Le requiem des déséquilibres globaux

BERKELEY – En ce début d’année 2014, cela fera dix ans que nous avons commencé à nous inquiéter d’un certain nombre d’asymétries globales, et notamment des déséquilibres commerciaux et déséquilibres de balance courante chroniques entre les États-Unis et la Chine. Une décennie plus tard, nous pouvons affirmer avec joie que l’ère des déséquilibres globaux est aujourd’hui terminée. Il convient désormais de tirer les bons enseignements de cette période.

Le déficit de la balance courante de l’Amérique, qui atteignait encore en 2006 un niveau alarmant de 5,8% du PIB, s’est considérablement réduit pour s’élever désormais à seulement 2,7% du PIB – un pourcentage que les États-Unis peuvent aisément financer grâce aux revenus des redevances et aux retours sur investissements étrangers antérieurs, sans avoir à contracter une dette étrangère supplémentaire. Mais plus impressionnant encore, l’excédent de la balance courante chinoise, qui atteignait un niveau extraordinaire de 10% du PIB en 2007, ne représente aujourd’hui qu’à peine 2,5% du revenu national.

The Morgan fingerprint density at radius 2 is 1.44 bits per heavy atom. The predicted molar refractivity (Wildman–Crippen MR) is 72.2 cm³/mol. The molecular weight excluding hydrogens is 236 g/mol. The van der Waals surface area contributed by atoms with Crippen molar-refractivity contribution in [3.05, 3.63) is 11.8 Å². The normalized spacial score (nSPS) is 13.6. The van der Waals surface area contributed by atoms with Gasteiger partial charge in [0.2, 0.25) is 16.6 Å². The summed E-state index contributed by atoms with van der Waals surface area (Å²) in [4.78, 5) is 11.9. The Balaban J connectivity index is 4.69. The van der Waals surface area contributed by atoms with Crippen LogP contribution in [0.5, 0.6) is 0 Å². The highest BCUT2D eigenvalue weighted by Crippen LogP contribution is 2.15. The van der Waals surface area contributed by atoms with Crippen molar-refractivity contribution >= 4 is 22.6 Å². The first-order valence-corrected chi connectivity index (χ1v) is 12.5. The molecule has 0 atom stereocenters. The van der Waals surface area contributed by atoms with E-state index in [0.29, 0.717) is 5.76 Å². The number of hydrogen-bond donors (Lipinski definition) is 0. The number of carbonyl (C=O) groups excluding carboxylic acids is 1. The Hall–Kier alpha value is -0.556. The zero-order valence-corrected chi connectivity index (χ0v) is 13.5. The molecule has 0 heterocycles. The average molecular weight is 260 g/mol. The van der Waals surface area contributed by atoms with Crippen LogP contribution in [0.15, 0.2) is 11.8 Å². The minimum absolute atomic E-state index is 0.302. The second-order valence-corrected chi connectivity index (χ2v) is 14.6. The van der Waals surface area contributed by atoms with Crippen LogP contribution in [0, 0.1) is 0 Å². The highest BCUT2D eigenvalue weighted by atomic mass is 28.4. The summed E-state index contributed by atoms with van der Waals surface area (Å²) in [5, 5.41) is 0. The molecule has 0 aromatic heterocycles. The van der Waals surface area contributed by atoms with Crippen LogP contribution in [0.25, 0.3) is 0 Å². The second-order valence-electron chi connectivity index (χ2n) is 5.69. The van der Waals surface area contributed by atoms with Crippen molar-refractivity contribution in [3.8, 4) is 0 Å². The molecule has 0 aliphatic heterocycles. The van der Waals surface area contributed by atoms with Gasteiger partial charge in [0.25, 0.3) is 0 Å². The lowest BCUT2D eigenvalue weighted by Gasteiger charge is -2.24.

Un certain nombre d’États présentent encore aujourd’hui d’inquiétants et importants excédents ou déficits. L’Allemagne et la Turquie se distinguent en la matière. Pour autant, l’excédent allemand de 6% du PIB constitue davantage un problème pour l’Europe, et le déficit turc de 7,4% principalement un problème pour la seule Turquie. Autrement dit, il ne s’agit pas ici de problématiques globales.

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